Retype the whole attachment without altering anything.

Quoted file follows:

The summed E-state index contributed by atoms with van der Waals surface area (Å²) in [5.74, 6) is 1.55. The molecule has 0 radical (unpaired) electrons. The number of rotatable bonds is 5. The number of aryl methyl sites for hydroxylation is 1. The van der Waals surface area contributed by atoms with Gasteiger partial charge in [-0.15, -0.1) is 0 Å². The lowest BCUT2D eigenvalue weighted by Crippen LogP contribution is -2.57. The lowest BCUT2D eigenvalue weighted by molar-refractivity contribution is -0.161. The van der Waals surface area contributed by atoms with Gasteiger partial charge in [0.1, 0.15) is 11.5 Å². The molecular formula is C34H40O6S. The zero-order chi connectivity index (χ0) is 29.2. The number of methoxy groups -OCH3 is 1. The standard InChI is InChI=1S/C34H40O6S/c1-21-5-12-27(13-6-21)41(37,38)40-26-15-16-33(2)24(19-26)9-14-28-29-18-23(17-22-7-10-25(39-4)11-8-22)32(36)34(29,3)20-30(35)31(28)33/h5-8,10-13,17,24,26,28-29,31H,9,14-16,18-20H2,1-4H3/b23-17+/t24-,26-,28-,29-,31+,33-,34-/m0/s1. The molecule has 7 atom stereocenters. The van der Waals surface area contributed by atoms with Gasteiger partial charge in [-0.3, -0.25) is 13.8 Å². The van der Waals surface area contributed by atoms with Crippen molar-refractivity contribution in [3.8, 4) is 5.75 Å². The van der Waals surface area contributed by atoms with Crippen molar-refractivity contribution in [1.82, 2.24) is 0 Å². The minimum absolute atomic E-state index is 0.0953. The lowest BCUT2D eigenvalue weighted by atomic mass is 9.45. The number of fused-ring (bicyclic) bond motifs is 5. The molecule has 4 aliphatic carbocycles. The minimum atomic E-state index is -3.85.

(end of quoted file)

The summed E-state index contributed by atoms with van der Waals surface area (Å²) in [5.74, 6) is 1.55. The molecule has 0 radical (unpaired) electrons. The number of rotatable bonds is 5. The number of aryl methyl sites for hydroxylation is 1. The van der Waals surface area contributed by atoms with Gasteiger partial charge in [-0.15, -0.1) is 0 Å². The lowest BCUT2D eigenvalue weighted by Crippen LogP contribution is -2.57. The lowest BCUT2D eigenvalue weighted by molar-refractivity contribution is -0.161. The van der Waals surface area contributed by atoms with Gasteiger partial charge in [0.1, 0.15) is 11.5 Å². The molecular formula is C34H40O6S. The zero-order chi connectivity index (χ0) is 29.2. The number of methoxy groups -OCH3 is 1. The standard InChI is InChI=1S/C34H40O6S/c1-21-5-12-27(13-6-21)41(37,38)40-26-15-16-33(2)24(19-26)9-14-28-29-18-23(17-22-7-10-25(39-4)11-8-22)32(36)34(29,3)20-30(35)31(28)33/h5-8,10-13,17,24,26,28-29,31H,9,14-16,18-20H2,1-4H3/b23-17+/t24-,26-,28-,29-,31+,33-,34-/m0/s1. The molecule has 7 atom stereocenters. The van der Waals surface area contributed by atoms with Gasteiger partial charge in [-0.3, -0.25) is 13.8 Å². The van der Waals surface area contributed by atoms with Crippen molar-refractivity contribution in [3.8, 4) is 5.75 Å². The van der Waals surface area contributed by atoms with Crippen molar-refractivity contribution in [1.82, 2.24) is 0 Å². The minimum absolute atomic E-state index is 0.0953. The lowest BCUT2D eigenvalue weighted by atomic mass is 9.45. The number of fused-ring (bicyclic) bond motifs is 5. The molecule has 4 aliphatic carbocycles. The minimum atomic E-state index is -3.85.